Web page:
The Media Access Group recommends showing sound-effect captions parenthetically, in lowercase italics (but don't italicize the parentheses), typically presented as a standalone caption. In the context of our interview footage, which was shot during the hustle and bustle of a trade show, captions included the one shown in
, displayed as the video is fading in from black at the start. This lets the viewer know that we're shooting in a
, and you should identify both the source of the noise and the noise itself.
Figure 11.2. Captioning audio events.
You can use these same indicators to describe the intonations that flavor the speech. In the interview, Ken and I were swapping stories, and he recalled a joint presentation where the equipment setup went less than smoothly. I laughed, and commented, "What a mess that was!" This would be captioned as shown in
. It's also appropriate to caption emotion (e.g.,
frown, deep in thought,
) even if there is no
Figure 11.3. Captioning the speaker's
The styles shown in Figures 11.2 and 11.3 are from the Media Access Group. The Captioned Media Program recommends brackets instead of parenthesis, and places on-screen noises and intonations in normal case, and off-screen noises in italics.
It's acceptable to use onomatopoeia, or text strings that sound like the noise being described, though Gallaudet University found that most consumers preferred both a text description and onomatopoeia.
These would appear as follows:
(putt drops into cup)
In addition to noises and sound effects, consider identifying other information that's apparent in the audio but not in the text description. This would include accents (e.g., French
), audience reaction (laughing, loud boos) and the pace of speech (slow drawl).
Step 8: Choose Your Music Treatment
Music often sets the mood of the video, so when background music is present, it should be indicated. Television sets use a special musical note character to identify music playing, or when someone is
, but the character is not
recognized by all streaming media players. If it's not available to you, use the word music in italics surrounded by either parenthesis (Media Access Group) or brackets (Captioned Media Program).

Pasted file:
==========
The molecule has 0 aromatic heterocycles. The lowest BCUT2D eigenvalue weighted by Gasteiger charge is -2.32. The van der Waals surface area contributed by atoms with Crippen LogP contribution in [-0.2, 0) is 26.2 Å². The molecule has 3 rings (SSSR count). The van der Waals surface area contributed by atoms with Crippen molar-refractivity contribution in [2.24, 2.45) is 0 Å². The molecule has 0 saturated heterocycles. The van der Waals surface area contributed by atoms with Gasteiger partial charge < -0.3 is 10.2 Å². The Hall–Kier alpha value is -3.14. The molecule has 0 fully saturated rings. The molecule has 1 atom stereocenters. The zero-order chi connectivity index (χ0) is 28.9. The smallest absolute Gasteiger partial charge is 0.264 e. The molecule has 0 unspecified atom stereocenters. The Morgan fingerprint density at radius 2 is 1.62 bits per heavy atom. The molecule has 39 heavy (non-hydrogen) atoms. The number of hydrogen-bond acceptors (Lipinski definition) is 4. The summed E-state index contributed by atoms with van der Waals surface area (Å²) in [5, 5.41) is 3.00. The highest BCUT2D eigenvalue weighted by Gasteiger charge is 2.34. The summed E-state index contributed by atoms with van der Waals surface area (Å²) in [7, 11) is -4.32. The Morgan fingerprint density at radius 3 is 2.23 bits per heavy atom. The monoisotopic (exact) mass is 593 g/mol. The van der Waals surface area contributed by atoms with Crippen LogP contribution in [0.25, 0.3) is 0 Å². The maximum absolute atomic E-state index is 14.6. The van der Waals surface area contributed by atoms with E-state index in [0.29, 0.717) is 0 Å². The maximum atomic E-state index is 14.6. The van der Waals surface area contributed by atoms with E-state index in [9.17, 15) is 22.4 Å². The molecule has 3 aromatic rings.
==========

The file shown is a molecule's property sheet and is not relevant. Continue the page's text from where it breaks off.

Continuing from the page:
If the music has no lyrics, be as descriptive as possible (soothing music, disco music) and identify the name and the composer if known. Caption the lyrics if they are being sung, starting and ending with the special music character.
Step 9: Editing the Text
The goal with captions is to present them with the actual spoken word, but some people talk faster than others can read. In these instances, it's accepted practice to edit the text to achieve a certain reading speed.
In this regard, the Captioned Media Program guide
some very interesting statistics about reading rates along with very clear guidelines. Specifically, the guide states that most elementary or secondary students can read at 120 words per minute (wpm), and adults up to 160 wpm. For Captioned Media Program videos, the guide requires that "no caption should remain onscreen less than 2 seconds or exceed 235 wpm."
When editing the text, the Media Access Group advises that caption producers "try to maintain precisely the original meaning and flavor of the language as well as the personality of the speaker. Avoid editing only a single word from a sentence as this doesn't really extend reading time. Similarly, avoid substituting one longer word for two shorter words (even write a shorter word for a longer word) or simply making a contraction from two words (e.g., contracting 'should not' to 'shouldn't')."
Note that virtually all style guides recommend
modifying for correct English (substituting "isn't" for "ain't," or "you all" for "y'all"). Finally, if you find yourself having to shorten major sections of speech to meet your desired wpm rate, page 14 of the Captioned Media Program style guide offers some great guidelines.
Step 10: Other Issues
The first nine steps covered the main issues, but there are many additional standards to address. Two of the most common include:
Generally spell out one through ten, numerals for higher numbers except when they start a sentence (Media Access Group).
Display as normal (IEEE rather then eye-triple e)
For others, such as fractions, dates, dollar amounts, and more,
the Captioned Media Program style guide.